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AmeriCorps members receive training

Greenville Fire Department Sgt. Micky Norman (right) teaches AmeriCorps members Jerry Stephens (left) and James Daniels (middle) how to open an airway as part of an emergency preparednes class. (Advocate Staff/Patty Vaughan)

AmeriCorps members have been a useful resource in Butler County for nearly 15 years, but now, the members will become even more useful if a natural disaster occurs.

Twenty AmeriCorps members in Butler County are being trained in Community Emergency Response Team or CERT.

“Several years ago, when Gov. (Bob) Riley was very much involved with Katrina, he felt like we needed a group of individuals to be trained in CERT to be able to help individuals in our state and to be able to travel and help other individuals in surrounding counties and neighboring states,” Program Director Carol McArthur said. “We felt like at least 5 percent of each AmeriCorps program in the state should be trained in CERT.”

McArthur felt for this community, having all members trained was necessary, because all the members are in schools on a daily basis helping with reading, math and assisting administrators with other needs. She said this will provide an opportunity for AmeriCorps members to be a tremendous resource to the schools if an emergency occurs.

The 20-hour course will allows the members to become trained in things like hazards that will affect homes, workplaces and neighborhoods, working as a team to apply basic fire suppression strategies, apply techniques for opening airways, control excessive bleeding and treating shock and much more.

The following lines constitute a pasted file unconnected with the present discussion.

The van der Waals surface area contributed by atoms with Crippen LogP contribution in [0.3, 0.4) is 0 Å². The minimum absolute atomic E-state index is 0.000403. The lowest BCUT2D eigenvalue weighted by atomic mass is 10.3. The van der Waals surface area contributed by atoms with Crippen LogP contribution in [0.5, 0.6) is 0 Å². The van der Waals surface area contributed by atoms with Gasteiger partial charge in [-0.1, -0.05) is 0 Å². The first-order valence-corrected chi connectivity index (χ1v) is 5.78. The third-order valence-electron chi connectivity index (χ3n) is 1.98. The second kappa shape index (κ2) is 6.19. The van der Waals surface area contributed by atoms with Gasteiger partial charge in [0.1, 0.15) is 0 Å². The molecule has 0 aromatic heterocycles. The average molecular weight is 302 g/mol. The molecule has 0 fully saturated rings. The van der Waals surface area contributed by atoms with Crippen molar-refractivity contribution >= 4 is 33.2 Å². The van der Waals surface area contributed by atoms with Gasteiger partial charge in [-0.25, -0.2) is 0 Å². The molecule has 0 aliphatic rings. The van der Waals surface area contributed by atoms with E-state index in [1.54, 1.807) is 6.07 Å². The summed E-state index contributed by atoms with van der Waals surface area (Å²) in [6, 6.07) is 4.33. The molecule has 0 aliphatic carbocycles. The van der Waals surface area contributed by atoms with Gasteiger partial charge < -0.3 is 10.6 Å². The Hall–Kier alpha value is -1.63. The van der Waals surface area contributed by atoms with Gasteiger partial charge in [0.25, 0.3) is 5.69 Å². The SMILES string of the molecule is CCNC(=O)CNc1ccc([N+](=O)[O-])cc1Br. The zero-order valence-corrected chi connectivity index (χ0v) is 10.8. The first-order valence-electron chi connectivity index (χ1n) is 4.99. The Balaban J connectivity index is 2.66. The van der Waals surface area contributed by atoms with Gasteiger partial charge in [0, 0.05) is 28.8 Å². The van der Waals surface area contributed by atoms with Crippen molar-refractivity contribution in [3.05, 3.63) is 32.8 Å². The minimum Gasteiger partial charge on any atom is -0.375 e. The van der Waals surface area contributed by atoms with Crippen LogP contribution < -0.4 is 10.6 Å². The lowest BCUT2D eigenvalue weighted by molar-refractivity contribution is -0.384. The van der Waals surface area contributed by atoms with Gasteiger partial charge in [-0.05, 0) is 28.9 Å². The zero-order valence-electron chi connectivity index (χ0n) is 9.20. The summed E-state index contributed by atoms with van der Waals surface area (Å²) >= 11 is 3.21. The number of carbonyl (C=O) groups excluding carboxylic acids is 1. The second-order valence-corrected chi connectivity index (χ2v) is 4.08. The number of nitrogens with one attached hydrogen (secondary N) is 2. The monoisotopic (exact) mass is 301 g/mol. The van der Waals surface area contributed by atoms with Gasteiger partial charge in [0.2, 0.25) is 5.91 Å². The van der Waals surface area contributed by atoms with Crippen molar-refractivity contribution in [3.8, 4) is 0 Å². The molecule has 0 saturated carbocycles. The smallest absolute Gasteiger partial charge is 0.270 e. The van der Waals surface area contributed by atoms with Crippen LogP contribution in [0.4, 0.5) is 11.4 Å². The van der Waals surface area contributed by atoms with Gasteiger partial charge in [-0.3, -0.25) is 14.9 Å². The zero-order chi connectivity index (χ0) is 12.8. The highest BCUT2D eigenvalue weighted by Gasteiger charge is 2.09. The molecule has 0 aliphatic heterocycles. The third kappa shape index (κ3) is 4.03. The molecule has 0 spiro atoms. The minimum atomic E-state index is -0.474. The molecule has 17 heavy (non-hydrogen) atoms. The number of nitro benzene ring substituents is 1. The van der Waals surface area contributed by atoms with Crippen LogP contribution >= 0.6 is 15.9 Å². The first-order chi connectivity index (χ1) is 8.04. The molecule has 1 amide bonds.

First-year member Jerry Stephens said he has always been involved with volunteer organizations and feels very strongly about being involved in anything that can help the community.

“I was taught growing up that we’re all in this together and if you can do something to help, it’s important to do that,” Stephens said. “That’s what attracts me to AmeriCorps  —  the idea of volunteering and hopefully making a difference.”

Another first-year member, Candace Sturgeon, said she just loves to save lives.

“We’re getting a lot of hands on stuff,” Sturgeon said. “We did the fire extinguisher, now we’re doing actual medical things like treating someone who is bleeding. We’ve had CPR classes but we’re going in depth.  I actually love kids, and this may sound funny, but I want to teach now.”

McArthur said she believes Butler County has been very fortunate.

“I think we had Ivan many years ago that really devastated parts of this community so we experienced firsthand what can happen,” she said. “We need more people to be prepared. It helps to have trained volunteers.”

The team will have its final training and graduation on Jan. 20.